I looked at all this, and tried to balance the pros and cons. Sure, I’m not so crazy about the hotness criteria or the performance, but an IMsL title comes with a travel fund that takes the winner to the leather events of their choice for the year of their title – talk about a boost to the speaking career. And I could use the international visibility to move my own activist agenda forward – which of course meant I needed to have an agenda. Yet one more question to consider.

I took my second step, which was to book a phone date with the former titleholder who had solicited my participation in the first place. It was a helpful conversation in that she certainly painted a solid picture of the pros and cons of being on the title circuit. My questions going in were:

  • What community would I be representing if I hold this title?
  • How, exactly, would a Canadian titleholder fit into a massively American title circuit?
  • How would this feed my activist work, and what would my purpose be? Generic doesn’t cut it – what would I actually be signing on to accomplish?

On the pro side, she mentioned a few things:

  • a title vest can be an excellent conversation-starter for grassroots-level activism; 
  • you can use your visibility to raise funds for charities that are important to you; 
  • there’s great freedom in the use of the travel fund, so if you make the ethical choice to attend events only when your presence can make some sort of tangible difference, its use can be very effective;
  • the titleholder herself somewhat defines the mission of the title for a given year and defines the community she represents, so you could bring Canadian concerns to the table; and
  • after a year of titleholding, the network of contacts you can develop is considerable, and can help you move forward with activist goals once you’ve left the spotlight as well.

On the con side, she had a few others:

  • holding a title can really show you the classism that comes with certain elements of the leather community;
  • it’s entirely possible to hold a title and do not a whit of good with it; many titleholders are well-intentioned but simply have no idea what to do with all the attention they get, and by the time the year is done, they’ve probably figured out what to do, but by then it’s over, so it’s not the most effective structure for reaching activist goals;
  • the amount of work and travel you might do during a title year can be really draining; and
  • some women’s communities look at titles with some suspicion because their feminist views about beauty pageants, although there are many places where titleholders are welcome regardless.

All in all, that felt like a pretty balanced picture. The cons were mainly things I thought I could work around – I’m not shy about challenging power inequities; I’m already used to a high pace of travel; if I were to run at all, I would come into a title with an agenda already in place about what to do with my year, and I’d dive right into it; and… hm. That pesky beauty pageant thing. Yeah.

She also told me that a lot of leatherdykes are “intellectuophiles” (what a great word), and told me, “Use the brainy thing! Use your power for good!” At first that felt flattering, but it left a funny taste in my mouth, and it took me a little while to figure out why. It wasn’t anything to do with her – she’s all kinds of great. No, it was the idea, which she accurately if inadvertently conveyed, that some element of my effectiveness as an activist while holding a title would have to do with people’s perception of me as some sort of niche-market sexy. In other words, I’d be hooking people with my leather-clad, bespectacled charms and from there transposing their attention to my cause of choice… and this would be a perfectly valid way of proceeding in the titleholding mentality.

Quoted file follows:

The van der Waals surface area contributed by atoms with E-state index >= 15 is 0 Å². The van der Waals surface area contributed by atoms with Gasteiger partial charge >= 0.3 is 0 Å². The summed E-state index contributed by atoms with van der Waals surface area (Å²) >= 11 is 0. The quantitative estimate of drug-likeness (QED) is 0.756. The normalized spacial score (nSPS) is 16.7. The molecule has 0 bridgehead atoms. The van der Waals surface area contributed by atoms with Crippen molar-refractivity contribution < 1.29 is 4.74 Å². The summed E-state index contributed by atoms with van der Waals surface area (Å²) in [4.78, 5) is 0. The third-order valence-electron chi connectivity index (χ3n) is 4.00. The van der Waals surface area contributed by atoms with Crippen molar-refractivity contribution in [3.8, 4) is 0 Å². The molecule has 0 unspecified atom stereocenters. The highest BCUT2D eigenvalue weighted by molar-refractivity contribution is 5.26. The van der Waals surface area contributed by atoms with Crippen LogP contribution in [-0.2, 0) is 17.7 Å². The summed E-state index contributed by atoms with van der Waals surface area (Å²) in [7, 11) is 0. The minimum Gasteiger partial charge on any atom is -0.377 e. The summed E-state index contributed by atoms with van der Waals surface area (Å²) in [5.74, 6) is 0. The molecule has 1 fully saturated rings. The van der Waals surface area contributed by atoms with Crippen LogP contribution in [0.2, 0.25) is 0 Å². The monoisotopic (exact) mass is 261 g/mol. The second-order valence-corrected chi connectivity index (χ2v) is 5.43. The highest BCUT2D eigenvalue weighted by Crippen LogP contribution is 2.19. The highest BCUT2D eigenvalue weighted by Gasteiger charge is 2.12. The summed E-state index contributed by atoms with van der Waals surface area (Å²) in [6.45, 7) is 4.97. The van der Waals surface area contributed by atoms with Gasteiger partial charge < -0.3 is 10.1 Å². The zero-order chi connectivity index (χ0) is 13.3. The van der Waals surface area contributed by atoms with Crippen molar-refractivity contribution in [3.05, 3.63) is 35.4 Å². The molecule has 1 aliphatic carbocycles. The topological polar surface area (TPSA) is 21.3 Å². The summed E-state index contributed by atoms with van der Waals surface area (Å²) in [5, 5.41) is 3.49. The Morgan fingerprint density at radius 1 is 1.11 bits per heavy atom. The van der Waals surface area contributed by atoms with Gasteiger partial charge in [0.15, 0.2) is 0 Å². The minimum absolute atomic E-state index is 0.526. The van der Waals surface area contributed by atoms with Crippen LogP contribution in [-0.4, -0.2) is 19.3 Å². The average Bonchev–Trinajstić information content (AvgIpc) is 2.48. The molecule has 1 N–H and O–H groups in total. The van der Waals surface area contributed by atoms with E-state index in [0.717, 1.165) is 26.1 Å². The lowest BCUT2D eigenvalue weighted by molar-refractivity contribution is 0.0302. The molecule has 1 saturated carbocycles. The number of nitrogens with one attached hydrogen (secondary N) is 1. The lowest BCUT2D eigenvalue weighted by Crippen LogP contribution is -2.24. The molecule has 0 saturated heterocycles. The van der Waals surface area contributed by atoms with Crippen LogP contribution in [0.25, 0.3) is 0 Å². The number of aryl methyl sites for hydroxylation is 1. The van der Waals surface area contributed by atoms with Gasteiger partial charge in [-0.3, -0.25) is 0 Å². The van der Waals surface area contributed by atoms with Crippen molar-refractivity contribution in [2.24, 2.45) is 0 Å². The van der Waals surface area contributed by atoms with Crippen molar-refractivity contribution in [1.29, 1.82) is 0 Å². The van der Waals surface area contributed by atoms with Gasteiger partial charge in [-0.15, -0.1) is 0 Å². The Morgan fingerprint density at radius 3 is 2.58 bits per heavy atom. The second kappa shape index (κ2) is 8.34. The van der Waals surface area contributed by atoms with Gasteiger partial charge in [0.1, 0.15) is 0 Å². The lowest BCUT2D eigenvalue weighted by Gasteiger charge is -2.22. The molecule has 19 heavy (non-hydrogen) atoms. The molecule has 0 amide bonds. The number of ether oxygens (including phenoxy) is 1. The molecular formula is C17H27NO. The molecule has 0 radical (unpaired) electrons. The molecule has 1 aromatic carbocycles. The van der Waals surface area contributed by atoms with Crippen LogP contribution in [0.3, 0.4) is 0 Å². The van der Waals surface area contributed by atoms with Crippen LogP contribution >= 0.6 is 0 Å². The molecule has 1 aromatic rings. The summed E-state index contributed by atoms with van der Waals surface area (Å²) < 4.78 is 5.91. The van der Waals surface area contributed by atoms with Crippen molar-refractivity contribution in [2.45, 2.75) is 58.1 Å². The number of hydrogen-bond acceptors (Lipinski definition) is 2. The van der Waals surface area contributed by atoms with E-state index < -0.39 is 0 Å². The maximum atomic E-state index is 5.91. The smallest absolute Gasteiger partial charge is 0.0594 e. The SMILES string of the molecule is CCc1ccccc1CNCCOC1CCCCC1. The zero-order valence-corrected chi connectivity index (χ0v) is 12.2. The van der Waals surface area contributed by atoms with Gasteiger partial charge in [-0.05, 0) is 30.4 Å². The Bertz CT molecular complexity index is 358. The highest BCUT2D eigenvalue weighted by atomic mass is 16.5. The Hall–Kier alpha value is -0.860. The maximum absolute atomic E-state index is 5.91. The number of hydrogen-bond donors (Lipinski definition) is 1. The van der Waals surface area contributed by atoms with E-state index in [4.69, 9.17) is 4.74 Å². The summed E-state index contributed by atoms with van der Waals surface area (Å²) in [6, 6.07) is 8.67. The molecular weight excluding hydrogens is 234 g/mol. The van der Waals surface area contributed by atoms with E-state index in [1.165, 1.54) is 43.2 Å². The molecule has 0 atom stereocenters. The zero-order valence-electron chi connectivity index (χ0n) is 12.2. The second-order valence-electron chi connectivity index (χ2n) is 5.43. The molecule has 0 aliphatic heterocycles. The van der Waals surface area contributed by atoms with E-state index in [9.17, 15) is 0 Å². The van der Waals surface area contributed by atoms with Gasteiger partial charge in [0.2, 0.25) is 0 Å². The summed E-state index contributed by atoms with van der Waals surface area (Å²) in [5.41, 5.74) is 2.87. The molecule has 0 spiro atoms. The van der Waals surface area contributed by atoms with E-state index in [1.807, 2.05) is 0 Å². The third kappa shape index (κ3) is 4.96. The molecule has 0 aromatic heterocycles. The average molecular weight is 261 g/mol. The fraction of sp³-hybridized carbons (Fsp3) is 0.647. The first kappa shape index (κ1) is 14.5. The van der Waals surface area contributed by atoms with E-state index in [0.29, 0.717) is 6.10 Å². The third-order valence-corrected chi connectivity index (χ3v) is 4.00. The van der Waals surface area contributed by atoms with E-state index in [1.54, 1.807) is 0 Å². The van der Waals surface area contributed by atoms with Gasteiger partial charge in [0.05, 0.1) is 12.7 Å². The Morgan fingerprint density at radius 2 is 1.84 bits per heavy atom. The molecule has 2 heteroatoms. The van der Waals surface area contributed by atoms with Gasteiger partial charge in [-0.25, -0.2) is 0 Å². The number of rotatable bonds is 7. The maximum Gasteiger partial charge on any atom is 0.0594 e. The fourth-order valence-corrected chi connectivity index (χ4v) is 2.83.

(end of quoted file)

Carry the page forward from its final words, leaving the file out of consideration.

Now, I don’t have control over whether people percieve me as attractive or not, but I do have control over whether or not I choose to deliberately use that potential as an activist strategy… and I don’t like the idea of choosing that strategy, not one bit. I don’t really want to work my sex appeal, such as it is, as an educational approach. I want to write and speak, and while I don’t want to hide my face or wear burlap sacks, I’d really rather people be drawn primarily to what I’m saying rather than to what I’m wearing or my hip-to-waist ratio or the shape of my nose or what have you.

Not only that, but the idea of bringing Canadian concerns to an American circuit that sees itself as international… that sounds suspiciously like me doing the work for a cause I’m not entirely sure I stand behind, and which, if it were truly to live up to its name, should be doing that work before I get there. I understand that reaching out for Canadian contestants is part of that work, and I totally applaud them for doing so; their organizing team is also actively attempting to cross-promote with leatherwomen’s events outside the US, another excellent endeavour.

But I’m not sure I want to spend a year’s worth of my activist energy on flying the maple leaf loud and proud to show the American circuit that we’re just as leathery as they are. I don’t feel any particular urgency about proving that. I love visiting the States, I have tons of wonderful friends there, and I admire the work they’ve done, their sense of history, their long-established activist groups and more. But I’d rather invest my energy in grassroots community-building within the Canadian scene, such as through An Unholy Harvest – nurturing Canadian presenters, creating opportunities for inter-provincial cross-pollination, and so forth – than in showing the States how cool and kinky Canada is. And I’m not convinced that holding an Americentric title would move me forward on that count.

Percolating, percolating.

So I moved on to my third step, which was to arrange a few meetings – some in person, some by phone – with leatherfolk I thought might give me some valuable perspective. I’ve been fortunate enough to befriend a few veteran voices in the kink community, so I was pretty lucky in having access to some highly informed points of view. I am, however, loath to name-drop, so suffice it to say these folks know whereof they speak. Here are a few of their comments.